Lucius and Rochelle slept until noon for the first time in ages, after a night where, for once, she stood in the crowd at one of his shows, a small but loyal crowd that barely registered on the radar as she stood in the shadows, sipping beer and chain-smoking. There was nothing gourmet in the greenroom, just National Bohemian and some generic chips and salsa. He loved her for not looking down at the spread, he loved her while trying to forget who she appeared to be, while trying to remember who she really was. He loved that she was just wearing a T-shirt and olive green military pants and combat boots, her hair pulled back, almost like the old Rochelle as she took his place in the back.
It was the most he had ever loved her as he heard the appreciative applause, at a show so few people knew about, a show that so few people cared about, compared to any that Naplash put on.
Now, the harsh light of morning streaked through beaded curtains. Rochelle stroked his arm. "Last night was so cool. You guys were really great," she said sleepily, a smile in her voice.
"Yeah, we were pretty tight," he said, a vocal shrug.
"You guys were brilliant." She stretched, and then said nonchalantly, "Naplash is supposed to play at the MTV Music Awards."
Lucius laughed. The laughter just kept welling up, in his stomach, in his soul. Moisture squeezed out of his eyes. "Are you serious?"
"Yeah," she said. It was now obvious that her nonchalance had been an act, and that she wasn't at all happy about telling him this latest development.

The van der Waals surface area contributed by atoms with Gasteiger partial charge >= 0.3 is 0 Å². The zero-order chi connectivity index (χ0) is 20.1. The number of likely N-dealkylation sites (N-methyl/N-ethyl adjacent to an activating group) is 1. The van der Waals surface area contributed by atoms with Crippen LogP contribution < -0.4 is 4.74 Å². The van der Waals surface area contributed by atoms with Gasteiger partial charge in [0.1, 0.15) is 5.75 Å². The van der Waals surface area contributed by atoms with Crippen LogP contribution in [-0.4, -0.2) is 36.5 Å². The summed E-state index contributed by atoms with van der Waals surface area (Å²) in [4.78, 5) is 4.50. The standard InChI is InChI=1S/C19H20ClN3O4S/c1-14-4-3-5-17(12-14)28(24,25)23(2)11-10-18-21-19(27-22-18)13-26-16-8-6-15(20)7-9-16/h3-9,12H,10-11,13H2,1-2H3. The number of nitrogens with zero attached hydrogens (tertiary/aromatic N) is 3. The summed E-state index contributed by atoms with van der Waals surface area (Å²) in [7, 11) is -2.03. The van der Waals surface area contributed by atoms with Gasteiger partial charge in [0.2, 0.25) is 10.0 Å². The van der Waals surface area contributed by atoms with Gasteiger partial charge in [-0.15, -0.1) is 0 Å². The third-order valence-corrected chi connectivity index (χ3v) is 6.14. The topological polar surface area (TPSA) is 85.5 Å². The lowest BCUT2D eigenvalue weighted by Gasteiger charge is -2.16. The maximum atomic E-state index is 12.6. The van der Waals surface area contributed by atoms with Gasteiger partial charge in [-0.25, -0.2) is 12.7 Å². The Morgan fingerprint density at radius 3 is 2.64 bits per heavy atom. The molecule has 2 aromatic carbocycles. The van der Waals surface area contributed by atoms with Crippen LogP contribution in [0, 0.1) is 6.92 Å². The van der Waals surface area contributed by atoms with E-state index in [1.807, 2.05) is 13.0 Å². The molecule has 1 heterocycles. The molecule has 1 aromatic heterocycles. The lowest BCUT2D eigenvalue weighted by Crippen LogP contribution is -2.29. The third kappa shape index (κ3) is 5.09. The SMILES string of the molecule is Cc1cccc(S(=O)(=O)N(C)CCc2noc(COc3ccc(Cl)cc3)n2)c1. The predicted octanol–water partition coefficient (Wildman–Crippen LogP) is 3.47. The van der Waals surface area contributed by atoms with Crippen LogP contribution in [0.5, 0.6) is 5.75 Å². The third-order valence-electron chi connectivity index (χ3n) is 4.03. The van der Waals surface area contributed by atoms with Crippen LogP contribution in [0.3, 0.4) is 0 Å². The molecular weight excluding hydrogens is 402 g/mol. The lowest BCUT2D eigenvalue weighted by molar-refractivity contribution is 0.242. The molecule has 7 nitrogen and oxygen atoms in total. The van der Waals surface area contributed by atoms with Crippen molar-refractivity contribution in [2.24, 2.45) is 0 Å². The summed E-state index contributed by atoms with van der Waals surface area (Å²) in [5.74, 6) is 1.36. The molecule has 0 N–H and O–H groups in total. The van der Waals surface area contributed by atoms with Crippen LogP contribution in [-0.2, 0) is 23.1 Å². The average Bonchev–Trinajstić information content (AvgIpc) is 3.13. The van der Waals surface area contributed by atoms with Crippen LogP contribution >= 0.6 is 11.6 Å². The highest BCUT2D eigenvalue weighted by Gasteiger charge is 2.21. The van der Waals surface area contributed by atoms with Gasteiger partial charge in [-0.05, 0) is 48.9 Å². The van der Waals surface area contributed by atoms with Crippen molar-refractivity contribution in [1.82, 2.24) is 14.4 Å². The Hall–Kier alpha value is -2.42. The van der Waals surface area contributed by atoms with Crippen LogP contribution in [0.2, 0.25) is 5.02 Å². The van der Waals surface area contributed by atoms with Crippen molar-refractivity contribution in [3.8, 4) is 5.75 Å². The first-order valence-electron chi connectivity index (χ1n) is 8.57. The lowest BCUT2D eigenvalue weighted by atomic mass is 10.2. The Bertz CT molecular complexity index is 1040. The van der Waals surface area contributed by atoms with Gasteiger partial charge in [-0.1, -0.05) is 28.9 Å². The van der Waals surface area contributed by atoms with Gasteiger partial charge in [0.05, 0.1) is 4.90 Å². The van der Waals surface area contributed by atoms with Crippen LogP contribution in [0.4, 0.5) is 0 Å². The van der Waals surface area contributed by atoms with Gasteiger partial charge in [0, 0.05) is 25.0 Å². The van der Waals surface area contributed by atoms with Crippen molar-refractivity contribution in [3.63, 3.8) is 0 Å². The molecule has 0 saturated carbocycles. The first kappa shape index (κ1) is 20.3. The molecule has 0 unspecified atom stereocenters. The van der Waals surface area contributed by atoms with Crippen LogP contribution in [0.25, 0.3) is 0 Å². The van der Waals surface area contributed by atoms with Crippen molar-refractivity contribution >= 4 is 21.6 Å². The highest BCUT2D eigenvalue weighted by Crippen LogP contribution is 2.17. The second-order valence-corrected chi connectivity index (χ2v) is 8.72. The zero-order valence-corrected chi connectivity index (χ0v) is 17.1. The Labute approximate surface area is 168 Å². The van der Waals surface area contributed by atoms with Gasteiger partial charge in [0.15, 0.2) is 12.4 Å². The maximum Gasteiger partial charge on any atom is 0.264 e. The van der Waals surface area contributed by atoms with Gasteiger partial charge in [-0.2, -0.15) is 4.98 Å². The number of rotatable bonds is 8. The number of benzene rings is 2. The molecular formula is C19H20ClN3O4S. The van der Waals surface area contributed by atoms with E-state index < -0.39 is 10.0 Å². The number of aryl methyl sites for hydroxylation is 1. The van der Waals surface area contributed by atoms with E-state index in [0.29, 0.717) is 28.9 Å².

"Damn, Rochelle, that's great," he said, kissing her. Lucius knew that he would make love to her now, and he knew it would be the last time. He knew he was going to steal that feeling from last night—that she was still who she had once been—and then he was going to walk away from the person she had become.
He was thinking Paris, Prague. He was thinking Tijuana. He was thinking Tokyo, Milan. Someplace far, far away, where he and his band would create their new album. His band mates wouldn't care. Interregnum wasn't big; there was nothing to lose. They'd carve their niche elsewhere. The album would be called Envy. Lucius had been writing it every single day, living it, as his soul got darker, as the cancer in his heart gripped him tight and made every moment bitter.
"I love you, Rochelle," Lucius said, holding her tight as she melted into him, comfortable and smiling. He knew what his note would say, left on the kitchen table, yesterday's news soon enough. It would say: You just can't touch a star, much less hold on to it. It's too beautiful, it's too hot, it's too fucking far away.
Title graphic: "Adoration" Copyright © The Summerset Review 2012.